Instead though, City produced exactly the right response to this setback by reasserting their earlier authority as they reacted, not by shutting things up and trying to turn one point into three by playing on the break, but by taking the game to Sunderland at a time when they might have been allowing themselves to think they could exploit the opportunity for a turning point in their campaign.

To mix my regional stereotypes up, I think Neil Warnock uses a bit of the old blarney at times as he says things for public consumption that he may not believe himself – all managers do it to differing degrees – and I must admit that his frequent claims that his bench for this season is as strong as he’s ever seemed like just a way of keeping morale up among those who were not starting every week.

However, when you consider some of the players who aren’t even getting into the eighteen regularly, others like Lee Camp, Callum Paterson and Kadeem Harris who I would have thought will be on the bench at least when they recover from long term injuries and the ones who were missing with minor knocks yesterday, then you have to concede that our manager might mean what he is saying this time.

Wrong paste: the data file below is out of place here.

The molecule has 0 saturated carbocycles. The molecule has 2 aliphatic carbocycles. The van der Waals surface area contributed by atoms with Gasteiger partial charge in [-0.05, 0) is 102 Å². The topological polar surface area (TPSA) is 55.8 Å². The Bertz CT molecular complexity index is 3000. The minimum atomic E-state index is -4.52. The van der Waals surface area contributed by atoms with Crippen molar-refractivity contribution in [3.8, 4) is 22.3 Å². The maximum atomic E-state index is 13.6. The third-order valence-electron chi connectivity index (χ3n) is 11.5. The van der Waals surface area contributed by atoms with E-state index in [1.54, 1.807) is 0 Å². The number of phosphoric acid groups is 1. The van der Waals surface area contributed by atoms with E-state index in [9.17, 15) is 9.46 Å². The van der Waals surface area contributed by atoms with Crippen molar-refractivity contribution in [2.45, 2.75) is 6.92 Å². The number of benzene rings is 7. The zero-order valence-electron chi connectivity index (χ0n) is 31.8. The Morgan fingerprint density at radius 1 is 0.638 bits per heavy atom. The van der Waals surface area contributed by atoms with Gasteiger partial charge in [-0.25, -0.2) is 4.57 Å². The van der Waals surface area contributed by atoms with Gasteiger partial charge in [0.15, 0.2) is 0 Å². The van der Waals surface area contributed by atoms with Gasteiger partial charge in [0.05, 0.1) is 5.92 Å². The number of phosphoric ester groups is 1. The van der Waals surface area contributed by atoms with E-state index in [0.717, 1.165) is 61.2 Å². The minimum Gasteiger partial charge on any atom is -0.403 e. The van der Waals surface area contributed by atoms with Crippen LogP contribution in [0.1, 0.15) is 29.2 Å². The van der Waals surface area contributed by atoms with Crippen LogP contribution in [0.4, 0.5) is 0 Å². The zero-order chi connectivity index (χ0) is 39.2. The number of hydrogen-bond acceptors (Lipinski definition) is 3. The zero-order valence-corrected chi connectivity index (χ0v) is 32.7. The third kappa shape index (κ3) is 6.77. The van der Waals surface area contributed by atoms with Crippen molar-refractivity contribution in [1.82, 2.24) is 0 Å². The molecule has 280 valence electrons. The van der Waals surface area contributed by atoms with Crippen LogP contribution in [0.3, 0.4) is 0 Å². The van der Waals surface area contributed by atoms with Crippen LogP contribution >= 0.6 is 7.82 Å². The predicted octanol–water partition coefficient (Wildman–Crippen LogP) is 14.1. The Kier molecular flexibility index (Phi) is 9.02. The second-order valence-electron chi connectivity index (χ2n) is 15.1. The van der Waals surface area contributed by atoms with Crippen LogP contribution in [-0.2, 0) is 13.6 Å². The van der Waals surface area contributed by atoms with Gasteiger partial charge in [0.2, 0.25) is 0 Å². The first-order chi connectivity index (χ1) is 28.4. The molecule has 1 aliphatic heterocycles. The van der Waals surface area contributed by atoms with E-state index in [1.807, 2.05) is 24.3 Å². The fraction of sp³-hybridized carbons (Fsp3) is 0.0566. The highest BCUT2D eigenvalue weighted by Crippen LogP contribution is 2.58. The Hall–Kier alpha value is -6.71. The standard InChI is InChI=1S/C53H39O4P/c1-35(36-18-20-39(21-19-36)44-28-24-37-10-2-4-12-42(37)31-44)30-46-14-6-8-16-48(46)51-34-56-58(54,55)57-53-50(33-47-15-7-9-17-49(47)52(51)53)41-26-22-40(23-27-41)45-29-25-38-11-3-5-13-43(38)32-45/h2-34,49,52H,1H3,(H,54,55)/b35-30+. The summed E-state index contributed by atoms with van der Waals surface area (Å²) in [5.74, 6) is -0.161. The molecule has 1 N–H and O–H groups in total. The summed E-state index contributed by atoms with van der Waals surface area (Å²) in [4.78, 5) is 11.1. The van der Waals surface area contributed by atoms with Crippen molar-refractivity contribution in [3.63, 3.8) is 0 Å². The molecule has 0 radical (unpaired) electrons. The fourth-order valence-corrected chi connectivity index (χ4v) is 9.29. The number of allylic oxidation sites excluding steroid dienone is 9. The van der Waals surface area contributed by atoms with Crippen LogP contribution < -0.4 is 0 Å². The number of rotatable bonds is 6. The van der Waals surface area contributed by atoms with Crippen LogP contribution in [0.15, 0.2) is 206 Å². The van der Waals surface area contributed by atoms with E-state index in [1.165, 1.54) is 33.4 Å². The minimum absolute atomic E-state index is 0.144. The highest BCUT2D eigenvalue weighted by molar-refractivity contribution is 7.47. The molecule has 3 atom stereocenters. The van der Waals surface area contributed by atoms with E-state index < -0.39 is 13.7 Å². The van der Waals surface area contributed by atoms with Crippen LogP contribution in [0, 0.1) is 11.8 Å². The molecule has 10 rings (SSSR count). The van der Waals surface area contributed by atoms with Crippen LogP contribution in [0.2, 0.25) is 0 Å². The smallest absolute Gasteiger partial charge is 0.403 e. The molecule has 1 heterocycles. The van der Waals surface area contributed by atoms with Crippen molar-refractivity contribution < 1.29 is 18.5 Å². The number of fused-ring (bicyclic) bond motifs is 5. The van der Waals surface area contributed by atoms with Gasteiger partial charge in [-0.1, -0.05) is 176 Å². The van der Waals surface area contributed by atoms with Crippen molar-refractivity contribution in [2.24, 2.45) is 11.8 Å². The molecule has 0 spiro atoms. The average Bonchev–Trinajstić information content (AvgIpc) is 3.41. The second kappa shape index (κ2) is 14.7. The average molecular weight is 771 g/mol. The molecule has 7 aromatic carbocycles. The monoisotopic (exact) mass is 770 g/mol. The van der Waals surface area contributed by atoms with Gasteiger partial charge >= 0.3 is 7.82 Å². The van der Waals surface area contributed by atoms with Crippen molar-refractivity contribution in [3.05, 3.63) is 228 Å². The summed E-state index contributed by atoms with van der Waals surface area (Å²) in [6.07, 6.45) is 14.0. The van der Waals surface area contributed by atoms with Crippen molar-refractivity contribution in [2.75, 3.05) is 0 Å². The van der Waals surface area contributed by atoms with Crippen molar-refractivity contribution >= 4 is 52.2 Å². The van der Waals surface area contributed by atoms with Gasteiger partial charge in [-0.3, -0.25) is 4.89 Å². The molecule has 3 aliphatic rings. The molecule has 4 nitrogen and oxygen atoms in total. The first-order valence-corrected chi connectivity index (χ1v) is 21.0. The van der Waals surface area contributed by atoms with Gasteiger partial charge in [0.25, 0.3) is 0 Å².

Even allowing for Sunderland’s somewhat fragile psyche, it is impressive that City could go there while making the sort of changes they did and still win relatively comfortably. If Sunderland truly have not been getting what they deserve from their home games because of the performance of visiting goalkeepers then it’s a claim they could not make this team as Neil Etheridge had a very quite time of it – City were the better side and passed the ball better than they have been doing lately.

As someone who has been concerned about our passing for large parts of our last two home games and also in the match at Preston, I noted with interest this story from the local press during the week. Hardly surprisingly, Neil Warnock was questioned on the subject in his pre game press conference and responded in fine style as he related how he was once asked by Norwich Board members about the Warnock style of football – he admitted to not knowing what this meant, but asked if they were talking about winning or having more shots than your opponents!

Nevertheless, I’m sure that he will have been pleased by the better passing on show yesterday and delighted about the twenty goal attempts (seven of which were on target) that his side had as they consolidated their position near the top of those respective tables – for the record, we are second to Brentford in both charts.

If I could second guess what those Norwich Board members meant, I would have thought something like our first goal at Sunderland would exemplify at least some of it,as a goal kick by a keeper was headed on by the target man to another attacker who passed the ball on to the scorer who put it into the net.